Now let’s discuss the influence this show has on the podcast industry, movies, and beyond. This American Life is constantly on the top of iTunes podcast list and it also broadcast to nearly 600 stations. Mike Birbiglia along with Ira Glass made a movie based on an act on the show. In this act Mike explained how he discovered he was sleepwalking and getting into dangerous situations in his sleep. Sleepwalk with Me, the movie, won the 2012 Audience Award at Sundance Film Festival. Another example is a longtime Georgia Judge Amanda Williams who lost her job. A story about her corrupt practices aired on an episode in 2011 titled “Very Tough Love”. Eventually, she was forced to step down from her post. A hugely popular podcast Planet Money got its start on This American Life; they were the main contributors on the episode on “The Global Pool of Money.” In 2014, Sarah Koenig launched a widely successful spinoff of the show called Serial. It was a national sensation. Serial took the recipe of incredible story telling from This American Life and stretched it out to twelve episodes that were like candy for your ears.

Even given all these reasons to listen to the podcast, I still get blank stares when I encourage friends to listen. Many argue that listening to a talk radio show is old fashioned or dead. I run into this objection all the time when I recommend the show. People prefer to listen to music when they turn on the radio or put in some earbuds. Others argue that the acts on the show tend to go long or that are long winded. Another objection is that you can get all your news from the local 6 o’clock broadcast. However, podcasts are very popular around the world; they give more people the ability to tell their stories without having to compete for air time with large television networks. Acts on the show go into every subject in depth covering all possible angles of the story; sometimes causing them to be longer a than a normal news report. Very often they get firsthand accounts of the events from both sides. Even if you think an act is not to your liking, there is an archive with 20 years’ worth of stories to go over. I began listening a few years ago and thanks to this giant archive I still have not run out of episodes to listen to.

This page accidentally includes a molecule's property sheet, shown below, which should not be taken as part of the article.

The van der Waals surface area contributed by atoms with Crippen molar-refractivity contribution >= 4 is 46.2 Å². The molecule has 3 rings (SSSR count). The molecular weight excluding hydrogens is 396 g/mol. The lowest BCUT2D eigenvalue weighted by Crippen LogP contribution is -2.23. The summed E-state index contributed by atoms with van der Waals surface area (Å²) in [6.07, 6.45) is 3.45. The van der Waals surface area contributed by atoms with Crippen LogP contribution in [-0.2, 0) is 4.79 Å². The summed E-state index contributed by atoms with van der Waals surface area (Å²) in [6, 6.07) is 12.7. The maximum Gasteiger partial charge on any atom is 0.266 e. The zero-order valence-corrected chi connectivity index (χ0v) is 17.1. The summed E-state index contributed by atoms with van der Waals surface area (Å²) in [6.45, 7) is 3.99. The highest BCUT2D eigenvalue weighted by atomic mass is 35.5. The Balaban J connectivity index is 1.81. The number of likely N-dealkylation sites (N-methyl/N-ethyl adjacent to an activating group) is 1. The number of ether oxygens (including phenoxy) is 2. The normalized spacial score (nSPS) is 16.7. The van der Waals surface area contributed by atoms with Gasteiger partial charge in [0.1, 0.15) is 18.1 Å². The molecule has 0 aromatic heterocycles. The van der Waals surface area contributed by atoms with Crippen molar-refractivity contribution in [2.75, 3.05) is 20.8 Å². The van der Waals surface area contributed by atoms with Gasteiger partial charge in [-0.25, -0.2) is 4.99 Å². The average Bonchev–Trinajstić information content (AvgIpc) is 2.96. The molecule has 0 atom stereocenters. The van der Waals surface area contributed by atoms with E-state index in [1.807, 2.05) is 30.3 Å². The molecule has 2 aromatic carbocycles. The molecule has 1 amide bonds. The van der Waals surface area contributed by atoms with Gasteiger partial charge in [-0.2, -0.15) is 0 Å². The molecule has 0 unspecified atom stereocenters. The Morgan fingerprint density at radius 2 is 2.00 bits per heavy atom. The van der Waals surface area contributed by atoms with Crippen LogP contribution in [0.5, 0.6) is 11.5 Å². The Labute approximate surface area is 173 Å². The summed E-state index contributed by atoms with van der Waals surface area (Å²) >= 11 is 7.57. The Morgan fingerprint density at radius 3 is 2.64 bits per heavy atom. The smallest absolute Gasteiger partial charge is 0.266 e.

It’s no secret that I’m a big fan of the show. If you take my advice and add it to your weekly routine, you will also love it. Every chance you get you’ll be recommending it to your friends and family. The way the stories are told make it easy to become emotionally invested on the people being reported on. You will also find yourself checking Google to see if there have been updates to the story. Week after week the producers of the podcast This American Life give a unique look on a wide range of topics delivered in engaging acts. Their work has been felt across the industry, and influenced the next generation of podcasters.